I unearthed little-known connections relating to Rosalind Baynes; also to the FBI’s mission, in the 1950s, to keep Lady Chatterley banned. FBI Director J Edgar Hoover was directly involved. It was fascinating to uncover the history. Regarding the infamous Lady Chatterley obscenity trial in London in 1960, I spent years with the trial papers and lifted out a great deal of what lay behind the scenes of this international show-trial.

I love working closely with historical facts and with the ‘unknowns’: details lost to memory or buried in the hinterland of archives. But I’m
also a novelist, and I believe that the imagination can take us farther still; that it can offer us psychological insights into the world we thought we already knew. Sometimes, as a novelist, one must surrender a fact to show a bigger truth.

You draw together the US election of President Kennedy and Lady Chatterley’s Lover’s UK publication. What did the two events represent more broadly?
The two events were both triumphs in the struggle for liberal democracy, something I fear is fragile in the 21st century. In the case of the character of Jackie Kennedy, I closely follow the documented events of her public and personal life in 1959-60 – but, as I do that, I also ‘imagine her into’ a certain place and moment – a hearing for the banned American edition of Chatterley in 1959. By doing so, I’m able to show my readers, close-up, what the FBI was actually doing – chilling surveillance of American citizens and politicians. With the events of my story, I wanted to ‘lift up’ the intimate, often hidden, connections between politics, literature,
the imagination and freedom of speech.

The feminist writer Kate Millett said Lawrence was sexist but letters from him discovered much later suggest he had a more enlightened attitude to women. How do you view him in this regard?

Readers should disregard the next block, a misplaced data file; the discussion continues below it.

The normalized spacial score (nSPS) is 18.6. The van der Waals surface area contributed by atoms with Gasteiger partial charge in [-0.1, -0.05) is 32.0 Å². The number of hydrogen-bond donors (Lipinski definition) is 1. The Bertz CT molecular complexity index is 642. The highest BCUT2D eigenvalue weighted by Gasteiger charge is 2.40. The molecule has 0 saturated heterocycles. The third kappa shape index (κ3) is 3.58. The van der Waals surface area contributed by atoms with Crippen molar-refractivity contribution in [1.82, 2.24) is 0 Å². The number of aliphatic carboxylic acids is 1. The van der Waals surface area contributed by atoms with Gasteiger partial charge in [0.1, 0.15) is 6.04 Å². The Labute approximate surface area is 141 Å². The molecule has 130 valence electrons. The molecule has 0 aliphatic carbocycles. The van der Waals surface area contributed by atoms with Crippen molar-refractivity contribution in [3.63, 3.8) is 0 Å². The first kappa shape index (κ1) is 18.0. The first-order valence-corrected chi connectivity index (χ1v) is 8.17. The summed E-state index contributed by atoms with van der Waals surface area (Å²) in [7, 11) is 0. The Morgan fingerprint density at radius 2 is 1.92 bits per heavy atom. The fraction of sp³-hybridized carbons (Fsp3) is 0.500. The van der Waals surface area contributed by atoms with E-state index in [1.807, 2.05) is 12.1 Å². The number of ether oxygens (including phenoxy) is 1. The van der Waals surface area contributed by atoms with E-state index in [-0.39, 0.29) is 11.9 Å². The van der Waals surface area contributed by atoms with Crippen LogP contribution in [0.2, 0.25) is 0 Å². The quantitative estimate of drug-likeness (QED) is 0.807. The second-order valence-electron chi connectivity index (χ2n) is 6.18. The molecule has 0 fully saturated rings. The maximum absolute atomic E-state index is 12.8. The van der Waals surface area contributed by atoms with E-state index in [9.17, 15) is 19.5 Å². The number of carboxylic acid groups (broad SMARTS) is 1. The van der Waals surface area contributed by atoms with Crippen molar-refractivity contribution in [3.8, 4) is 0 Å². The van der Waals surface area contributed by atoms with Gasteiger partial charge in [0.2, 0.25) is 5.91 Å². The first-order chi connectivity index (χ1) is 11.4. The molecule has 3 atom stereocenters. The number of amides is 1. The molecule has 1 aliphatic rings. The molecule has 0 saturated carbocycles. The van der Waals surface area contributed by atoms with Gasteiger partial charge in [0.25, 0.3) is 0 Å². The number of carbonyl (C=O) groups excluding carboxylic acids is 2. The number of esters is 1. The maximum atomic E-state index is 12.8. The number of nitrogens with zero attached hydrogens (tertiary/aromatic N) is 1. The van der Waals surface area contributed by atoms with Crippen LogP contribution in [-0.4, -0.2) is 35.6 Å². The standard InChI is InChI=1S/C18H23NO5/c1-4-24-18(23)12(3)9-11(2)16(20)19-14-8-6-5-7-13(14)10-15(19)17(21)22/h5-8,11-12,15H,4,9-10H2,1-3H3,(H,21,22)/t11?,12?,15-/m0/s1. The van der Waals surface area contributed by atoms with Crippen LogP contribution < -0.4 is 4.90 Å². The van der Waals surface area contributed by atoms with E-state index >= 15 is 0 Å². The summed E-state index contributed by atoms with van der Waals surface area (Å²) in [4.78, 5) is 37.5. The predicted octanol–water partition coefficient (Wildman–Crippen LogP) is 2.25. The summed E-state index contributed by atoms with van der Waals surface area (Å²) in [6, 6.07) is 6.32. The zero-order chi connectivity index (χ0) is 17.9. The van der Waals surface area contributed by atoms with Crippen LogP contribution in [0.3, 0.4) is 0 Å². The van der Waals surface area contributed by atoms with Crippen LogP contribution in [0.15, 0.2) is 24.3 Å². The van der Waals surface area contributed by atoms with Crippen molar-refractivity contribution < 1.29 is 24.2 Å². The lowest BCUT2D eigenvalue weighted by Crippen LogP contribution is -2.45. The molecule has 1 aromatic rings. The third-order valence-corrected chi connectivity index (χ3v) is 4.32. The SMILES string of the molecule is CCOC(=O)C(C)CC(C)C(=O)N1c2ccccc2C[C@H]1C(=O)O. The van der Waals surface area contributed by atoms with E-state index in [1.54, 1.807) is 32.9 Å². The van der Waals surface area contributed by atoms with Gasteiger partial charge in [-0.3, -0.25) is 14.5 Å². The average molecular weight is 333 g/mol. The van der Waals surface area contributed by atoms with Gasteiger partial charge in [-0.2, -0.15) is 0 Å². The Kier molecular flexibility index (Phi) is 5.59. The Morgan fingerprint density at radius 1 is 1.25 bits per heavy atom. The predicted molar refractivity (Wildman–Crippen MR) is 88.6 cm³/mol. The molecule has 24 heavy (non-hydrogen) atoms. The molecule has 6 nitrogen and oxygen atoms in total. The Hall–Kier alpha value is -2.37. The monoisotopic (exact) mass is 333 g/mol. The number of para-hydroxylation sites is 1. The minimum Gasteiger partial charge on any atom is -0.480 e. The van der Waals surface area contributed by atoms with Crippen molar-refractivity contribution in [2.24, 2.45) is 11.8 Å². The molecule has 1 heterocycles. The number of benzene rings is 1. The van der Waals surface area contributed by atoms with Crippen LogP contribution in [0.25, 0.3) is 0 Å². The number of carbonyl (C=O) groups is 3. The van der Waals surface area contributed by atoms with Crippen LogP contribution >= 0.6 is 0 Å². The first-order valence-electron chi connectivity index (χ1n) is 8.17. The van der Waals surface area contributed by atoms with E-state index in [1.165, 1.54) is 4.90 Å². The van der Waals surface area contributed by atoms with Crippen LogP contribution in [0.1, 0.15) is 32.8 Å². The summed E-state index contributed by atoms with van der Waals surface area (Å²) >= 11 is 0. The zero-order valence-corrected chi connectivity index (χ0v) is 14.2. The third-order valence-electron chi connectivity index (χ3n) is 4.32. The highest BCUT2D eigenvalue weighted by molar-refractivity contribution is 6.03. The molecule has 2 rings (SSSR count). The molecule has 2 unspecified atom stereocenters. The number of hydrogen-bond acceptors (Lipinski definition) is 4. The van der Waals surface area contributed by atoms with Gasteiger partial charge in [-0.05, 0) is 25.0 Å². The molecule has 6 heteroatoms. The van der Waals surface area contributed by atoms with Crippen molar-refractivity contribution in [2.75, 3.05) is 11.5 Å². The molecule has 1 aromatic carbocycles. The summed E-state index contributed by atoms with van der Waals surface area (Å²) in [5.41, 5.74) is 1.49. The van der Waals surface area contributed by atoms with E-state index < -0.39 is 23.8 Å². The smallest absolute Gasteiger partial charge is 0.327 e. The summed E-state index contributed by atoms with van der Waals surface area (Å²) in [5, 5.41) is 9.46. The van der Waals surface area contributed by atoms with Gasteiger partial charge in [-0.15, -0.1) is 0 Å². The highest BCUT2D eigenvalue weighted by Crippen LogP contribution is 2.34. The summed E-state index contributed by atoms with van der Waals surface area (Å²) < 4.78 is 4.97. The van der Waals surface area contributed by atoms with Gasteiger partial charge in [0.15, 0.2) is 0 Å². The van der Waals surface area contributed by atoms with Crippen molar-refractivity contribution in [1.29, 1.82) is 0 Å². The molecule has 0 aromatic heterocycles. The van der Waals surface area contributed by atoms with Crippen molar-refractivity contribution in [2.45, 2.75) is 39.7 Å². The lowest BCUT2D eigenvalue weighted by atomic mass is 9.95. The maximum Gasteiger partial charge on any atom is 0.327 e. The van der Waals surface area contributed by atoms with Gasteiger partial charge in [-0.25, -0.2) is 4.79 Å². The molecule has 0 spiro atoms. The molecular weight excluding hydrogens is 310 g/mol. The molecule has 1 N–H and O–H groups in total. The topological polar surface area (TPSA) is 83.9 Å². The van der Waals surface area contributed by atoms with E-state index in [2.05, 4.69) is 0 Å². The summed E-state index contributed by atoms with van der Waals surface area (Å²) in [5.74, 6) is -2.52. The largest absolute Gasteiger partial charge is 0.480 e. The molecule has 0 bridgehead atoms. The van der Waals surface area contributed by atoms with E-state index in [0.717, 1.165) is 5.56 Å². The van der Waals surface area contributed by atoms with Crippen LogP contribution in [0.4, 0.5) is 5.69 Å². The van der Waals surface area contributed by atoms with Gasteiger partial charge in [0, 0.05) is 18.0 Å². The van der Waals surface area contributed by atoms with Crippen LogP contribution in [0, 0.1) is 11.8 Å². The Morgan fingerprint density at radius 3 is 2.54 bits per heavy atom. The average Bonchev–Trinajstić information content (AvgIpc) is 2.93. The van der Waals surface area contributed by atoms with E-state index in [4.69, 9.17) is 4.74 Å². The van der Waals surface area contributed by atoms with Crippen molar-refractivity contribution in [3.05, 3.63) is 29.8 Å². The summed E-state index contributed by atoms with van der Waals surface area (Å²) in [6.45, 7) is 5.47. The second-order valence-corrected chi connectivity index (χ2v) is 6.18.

Lawrence wrote a lot – in letters, essays and fiction – about ‘phallic consciousness’. Sometimes he ranted, and he frequently contradicted himself. If a woman tried to take sexual pleasure – rather than to receive it in due course – he was critical. These are failures of education and understanding, and he was a person of his time. Far more typically, however, he created major, remarkable characters who are so often women. I’d suggest that no other man of his generation represented female consciousness so fully and with such insight.

Lady Chatterley’s Lover may have marked the end of overt literary censorship but does it still exist in the form of censorship by the publishing industry, or are writers now as free as they can be?
I’ve never experienced censorship in publishing. My editors over 30 years have only ever encouraged boldness and innovation. Tenderness uses expletives; readers of more mainstream novels might not expect them, yet at no point was it suggested that I should make do without. There are some risky things about Tenderness, but
my publisher was only supportive.

I worry more about writers self-censoring – about the anxiety increasingly involved in imagining lives other than their own. Lawrence wrote women better than many women do. My own belief is that the imagination must be allowed to go anywhere. Does that mean I’m necessarily the best person to write a story of someone else’s experience? No. Does it mean I’ll have to give it all the labour, research and honesty it takes? Yes. But I will always defend our right as writers to imagine – and to write – the lives of those who might be, outwardly, different than ourselves.